The Chicago Cubs are known as the "loveable losers" and have been for many years. They have not won a World Series since 1908. Their last appearance in a World Series was in 1945. For those of you who are not quick on your feet with numbers that is 96 years without being crowned the best team in baseball. The Cubs do not have a record of winning. In 127 years of existence, the Cubs have only won the World Series twice. They won 16 National League Championships, and they won their division three times (Gentile 59). Yet every year, fans flock to Wrigley Field in hopes that this year, is the "next year," that they have been waiting for all their lives. Including the last Cub appearance in the World Series in 1945, Cub fans have been subjected to some very painful moments. They lost the World Series to the Tigers in the seventh game, after rallying to beat them in the sixth game in extra innings. In 1969, the Cubs were ahead of the New York Mets by nine ½ games in the middle of August, and then fell short of even making the post season. The Cubs were leading the best of five series 2-0 in 1984 against the San Diego Padres, only to watch their World Series dream fade away again after a ground ball went through the legs of their first baseman in Game 5. The last heartbreak and quite possibly the most painful came just last year in 2003 when they were just five outs away from making it to the World Series when the Cubs' world came tumbling down again. The Cubs are continually one of America's favorite teams, even though, and quite possibly the reason, their history of heartbreak. 1945
The Cubs faced the Detroit Tigers in the 1945 World Series. This was not the first time they had faced the Tigers in the World Series. The Tigers had beaten them 10 years earlier in
1935. Ironically, the only two World Series that the Cubs won (in 1907 and 1908) were against the Tigers. (Sporting News.com) The Cubs won Game 1 easily, beating the Tigers 9-0. Hank Borowy, who was acquired by the Cubs in late July, pitched a six hitter. Bill Nicholson helped him out with three RBI's and Mickey Livingston and Phil Cavaretta, who was the National League MVP in 1945 each contributed two RBI's. The Cubs went back to Wrigley Field to play the final four games, up 2-1. The Tigers won the first two games in Chicago to take a 3-2 lead in the Series. Borowy had started Game 5 and the game was tied going into the 6th inning, 1-1. He gave up four straight hits and the Cubs ended up losing Game 5. The final score was 8-4. The Cubs came back in Game 6 and won a thrilling 12 inning game by a score of 8-7 to even the Series at three games each. Charlie Grimm, the Cubs manager opted to go with Hank Borowy in Game 7, but Borowy was too tired after starting Games 1 and 5 and pitching 4 innings of relief in Game 6. He gave up base hits to the first three Tigers in Game 7 and Grimm pulled him. Grimm brought in Paul Derringer who gave up 5 runs in that first inning, and they could not come back this time. The Cubs lost Game 7 by a final score of 9-3. Pitching was the key to this series. Both teams pitched extremely well. The Cubs ace Hank Borowy who won 11 out of his 13 starts in the regular season to help lead the Cubs to the World Series pitched in 4 games, starting in 3 games and pitching 4 innings of relief in Game 6. Claude Passeau pitched a one-hitter in Game 3. Dizzy Trout pitched a five-hitter for the Tigers to win Game 4. Virgil Trucks only gave up one run and seven hits for the Tigers in Game 2 for the victory.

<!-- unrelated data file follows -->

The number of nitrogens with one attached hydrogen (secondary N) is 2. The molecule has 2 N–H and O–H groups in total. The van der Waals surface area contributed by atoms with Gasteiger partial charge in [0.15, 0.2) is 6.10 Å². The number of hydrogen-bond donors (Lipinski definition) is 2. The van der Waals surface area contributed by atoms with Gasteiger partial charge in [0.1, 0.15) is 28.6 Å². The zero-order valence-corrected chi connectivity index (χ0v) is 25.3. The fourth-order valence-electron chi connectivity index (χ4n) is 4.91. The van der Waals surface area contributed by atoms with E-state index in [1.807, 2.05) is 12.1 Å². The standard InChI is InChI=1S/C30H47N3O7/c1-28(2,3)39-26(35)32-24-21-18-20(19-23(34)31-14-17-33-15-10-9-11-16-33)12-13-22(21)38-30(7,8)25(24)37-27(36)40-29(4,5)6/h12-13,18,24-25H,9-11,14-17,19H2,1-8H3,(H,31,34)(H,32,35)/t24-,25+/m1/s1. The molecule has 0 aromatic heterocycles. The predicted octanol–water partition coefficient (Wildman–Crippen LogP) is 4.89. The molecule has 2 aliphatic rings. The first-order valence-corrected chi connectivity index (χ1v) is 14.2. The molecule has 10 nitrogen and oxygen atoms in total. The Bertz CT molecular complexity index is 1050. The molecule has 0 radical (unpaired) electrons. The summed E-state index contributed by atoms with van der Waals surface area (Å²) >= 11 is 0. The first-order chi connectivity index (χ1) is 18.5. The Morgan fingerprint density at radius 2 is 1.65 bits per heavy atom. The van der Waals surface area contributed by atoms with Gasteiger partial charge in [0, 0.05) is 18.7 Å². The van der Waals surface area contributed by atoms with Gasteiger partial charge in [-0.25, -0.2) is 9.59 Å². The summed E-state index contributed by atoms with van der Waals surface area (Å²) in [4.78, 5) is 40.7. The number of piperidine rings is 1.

One other noteworthy event occurred during the 1945 World Series, which still haunts Cubs' fans today. For Game 4 at Wrigley Field, local bar owner William "Billy Goat" Sianis purchased a ticket for his goat "Murphy" as part of a publicity stunt for his bar, the Billy Goat Tavern. Ushers refused to let the goat into the game and Sianis appealed all the way to Cubs' owner, Mr. Wrigley, to allow...
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